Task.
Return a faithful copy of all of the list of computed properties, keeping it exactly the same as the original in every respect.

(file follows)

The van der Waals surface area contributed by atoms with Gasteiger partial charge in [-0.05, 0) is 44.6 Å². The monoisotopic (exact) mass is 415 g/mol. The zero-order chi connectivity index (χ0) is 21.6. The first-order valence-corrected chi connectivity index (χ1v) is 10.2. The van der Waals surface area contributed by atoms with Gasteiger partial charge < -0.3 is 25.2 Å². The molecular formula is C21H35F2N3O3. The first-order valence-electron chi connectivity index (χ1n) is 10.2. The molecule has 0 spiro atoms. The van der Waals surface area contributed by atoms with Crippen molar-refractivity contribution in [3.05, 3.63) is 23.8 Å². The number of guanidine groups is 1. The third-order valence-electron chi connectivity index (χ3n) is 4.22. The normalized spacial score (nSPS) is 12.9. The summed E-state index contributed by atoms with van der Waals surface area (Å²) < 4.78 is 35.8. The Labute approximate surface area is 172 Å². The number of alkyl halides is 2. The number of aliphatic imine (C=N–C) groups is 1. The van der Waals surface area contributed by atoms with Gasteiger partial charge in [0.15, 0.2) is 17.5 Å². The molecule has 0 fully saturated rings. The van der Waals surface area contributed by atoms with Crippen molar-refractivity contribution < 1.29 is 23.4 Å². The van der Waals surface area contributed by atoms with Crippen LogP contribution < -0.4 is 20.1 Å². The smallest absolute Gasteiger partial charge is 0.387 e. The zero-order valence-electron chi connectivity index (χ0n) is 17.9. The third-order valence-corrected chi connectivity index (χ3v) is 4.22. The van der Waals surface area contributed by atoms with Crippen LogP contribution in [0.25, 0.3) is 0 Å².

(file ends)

The van der Waals surface area contributed by atoms with Gasteiger partial charge in [-0.05, 0) is 44.6 Å². The monoisotopic (exact) mass is 415 g/mol. The zero-order chi connectivity index (χ0) is 21.6. The first-order valence-corrected chi connectivity index (χ1v) is 10.2. The van der Waals surface area contributed by atoms with Gasteiger partial charge < -0.3 is 25.2 Å². The molecular formula is C21H35F2N3O3. The first-order valence-electron chi connectivity index (χ1n) is 10.2. The molecule has 0 spiro atoms. The van der Waals surface area contributed by atoms with Crippen molar-refractivity contribution in [3.05, 3.63) is 23.8 Å². The number of guanidine groups is 1. The third-order valence-electron chi connectivity index (χ3n) is 4.22. The normalized spacial score (nSPS) is 12.9. The summed E-state index contributed by atoms with van der Waals surface area (Å²) < 4.78 is 35.8. The Labute approximate surface area is 172 Å². The number of alkyl halides is 2. The number of aliphatic imine (C=N–C) groups is 1. The van der Waals surface area contributed by atoms with Gasteiger partial charge in [0.15, 0.2) is 17.5 Å². The molecule has 0 fully saturated rings. The van der Waals surface area contributed by atoms with Crippen molar-refractivity contribution < 1.29 is 23.4 Å². The van der Waals surface area contributed by atoms with Crippen LogP contribution < -0.4 is 20.1 Å². The smallest absolute Gasteiger partial charge is 0.387 e. The zero-order valence-electron chi connectivity index (χ0n) is 17.9. The third-order valence-corrected chi connectivity index (χ3v) is 4.22. The van der Waals surface area contributed by atoms with Crippen LogP contribution in [0.25, 0.3) is 0 Å².